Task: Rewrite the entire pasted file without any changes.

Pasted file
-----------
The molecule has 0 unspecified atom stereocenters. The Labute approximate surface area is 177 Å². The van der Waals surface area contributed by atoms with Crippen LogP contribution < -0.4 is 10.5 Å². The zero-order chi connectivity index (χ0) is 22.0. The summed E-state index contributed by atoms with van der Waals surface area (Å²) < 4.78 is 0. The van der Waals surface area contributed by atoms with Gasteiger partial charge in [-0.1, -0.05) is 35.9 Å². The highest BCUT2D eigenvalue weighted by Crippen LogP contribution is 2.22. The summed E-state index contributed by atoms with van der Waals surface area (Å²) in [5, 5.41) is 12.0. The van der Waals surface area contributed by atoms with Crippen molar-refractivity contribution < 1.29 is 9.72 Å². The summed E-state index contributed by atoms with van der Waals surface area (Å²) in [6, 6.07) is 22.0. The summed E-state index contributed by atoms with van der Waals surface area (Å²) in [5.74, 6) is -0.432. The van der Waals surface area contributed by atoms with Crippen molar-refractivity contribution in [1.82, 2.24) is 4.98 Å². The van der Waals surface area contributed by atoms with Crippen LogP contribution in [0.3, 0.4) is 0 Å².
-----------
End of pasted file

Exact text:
The molecule has 0 unspecified atom stereocenters. The Labute approximate surface area is 177 Å². The van der Waals surface area contributed by atoms with Crippen LogP contribution < -0.4 is 10.5 Å². The zero-order chi connectivity index (χ0) is 22.0. The summed E-state index contributed by atoms with van der Waals surface area (Å²) < 4.78 is 0. The van der Waals surface area contributed by atoms with Gasteiger partial charge in [-0.1, -0.05) is 35.9 Å². The highest BCUT2D eigenvalue weighted by Crippen LogP contribution is 2.22. The summed E-state index contributed by atoms with van der Waals surface area (Å²) in [5, 5.41) is 12.0. The van der Waals surface area contributed by atoms with Crippen molar-refractivity contribution < 1.29 is 9.72 Å². The summed E-state index contributed by atoms with van der Waals surface area (Å²) in [6, 6.07) is 22.0. The summed E-state index contributed by atoms with van der Waals surface area (Å²) in [5.74, 6) is -0.432. The van der Waals surface area contributed by atoms with Crippen molar-refractivity contribution in [1.82, 2.24) is 4.98 Å². The van der Waals surface area contributed by atoms with Crippen LogP contribution in [0.3, 0.4) is 0 Å².